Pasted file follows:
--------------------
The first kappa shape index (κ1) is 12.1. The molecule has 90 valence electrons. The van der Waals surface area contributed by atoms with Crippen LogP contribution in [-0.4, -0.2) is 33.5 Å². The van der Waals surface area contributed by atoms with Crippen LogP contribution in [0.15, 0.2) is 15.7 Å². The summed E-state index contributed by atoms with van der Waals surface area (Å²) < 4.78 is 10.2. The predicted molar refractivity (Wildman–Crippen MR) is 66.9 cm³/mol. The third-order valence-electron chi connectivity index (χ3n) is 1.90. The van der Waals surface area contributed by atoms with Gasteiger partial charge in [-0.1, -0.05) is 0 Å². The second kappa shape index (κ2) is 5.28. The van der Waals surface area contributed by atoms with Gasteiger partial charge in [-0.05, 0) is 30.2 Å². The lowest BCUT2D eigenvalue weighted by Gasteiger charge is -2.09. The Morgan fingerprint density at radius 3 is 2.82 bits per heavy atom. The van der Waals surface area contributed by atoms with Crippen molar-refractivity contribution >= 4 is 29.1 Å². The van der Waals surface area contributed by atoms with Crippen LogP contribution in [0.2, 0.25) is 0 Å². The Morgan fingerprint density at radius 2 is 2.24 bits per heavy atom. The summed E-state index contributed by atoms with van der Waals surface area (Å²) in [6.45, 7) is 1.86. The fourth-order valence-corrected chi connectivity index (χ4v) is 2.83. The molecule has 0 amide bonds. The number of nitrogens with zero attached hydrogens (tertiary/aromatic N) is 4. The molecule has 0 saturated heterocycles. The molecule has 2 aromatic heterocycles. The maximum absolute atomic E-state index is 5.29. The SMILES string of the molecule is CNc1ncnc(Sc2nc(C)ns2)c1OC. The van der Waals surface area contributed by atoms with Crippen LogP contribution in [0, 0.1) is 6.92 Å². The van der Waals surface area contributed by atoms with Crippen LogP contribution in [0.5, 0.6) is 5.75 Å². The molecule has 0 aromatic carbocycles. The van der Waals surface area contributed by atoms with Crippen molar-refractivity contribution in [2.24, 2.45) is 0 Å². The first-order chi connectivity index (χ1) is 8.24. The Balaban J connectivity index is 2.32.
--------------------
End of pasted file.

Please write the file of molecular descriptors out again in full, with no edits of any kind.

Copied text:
The first kappa shape index (κ1) is 12.1. The molecule has 90 valence electrons. The van der Waals surface area contributed by atoms with Crippen LogP contribution in [-0.4, -0.2) is 33.5 Å². The van der Waals surface area contributed by atoms with Crippen LogP contribution in [0.15, 0.2) is 15.7 Å². The summed E-state index contributed by atoms with van der Waals surface area (Å²) < 4.78 is 10.2. The predicted molar refractivity (Wildman–Crippen MR) is 66.9 cm³/mol. The third-order valence-electron chi connectivity index (χ3n) is 1.90. The van der Waals surface area contributed by atoms with Gasteiger partial charge in [-0.1, -0.05) is 0 Å². The second kappa shape index (κ2) is 5.28. The van der Waals surface area contributed by atoms with Gasteiger partial charge in [-0.05, 0) is 30.2 Å². The lowest BCUT2D eigenvalue weighted by Gasteiger charge is -2.09. The Morgan fingerprint density at radius 3 is 2.82 bits per heavy atom. The van der Waals surface area contributed by atoms with Crippen molar-refractivity contribution >= 4 is 29.1 Å². The van der Waals surface area contributed by atoms with Crippen LogP contribution in [0.2, 0.25) is 0 Å². The Morgan fingerprint density at radius 2 is 2.24 bits per heavy atom. The summed E-state index contributed by atoms with van der Waals surface area (Å²) in [6.45, 7) is 1.86. The fourth-order valence-corrected chi connectivity index (χ4v) is 2.83. The molecule has 0 amide bonds. The number of nitrogens with zero attached hydrogens (tertiary/aromatic N) is 4. The molecule has 0 saturated heterocycles. The molecule has 2 aromatic heterocycles. The maximum absolute atomic E-state index is 5.29. The SMILES string of the molecule is CNc1ncnc(Sc2nc(C)ns2)c1OC. The van der Waals surface area contributed by atoms with Crippen LogP contribution in [0, 0.1) is 6.92 Å². The van der Waals surface area contributed by atoms with Crippen LogP contribution in [0.5, 0.6) is 5.75 Å². The molecule has 0 aromatic carbocycles. The van der Waals surface area contributed by atoms with Crippen molar-refractivity contribution in [2.24, 2.45) is 0 Å². The first-order chi connectivity index (χ1) is 8.24. The Balaban J connectivity index is 2.32.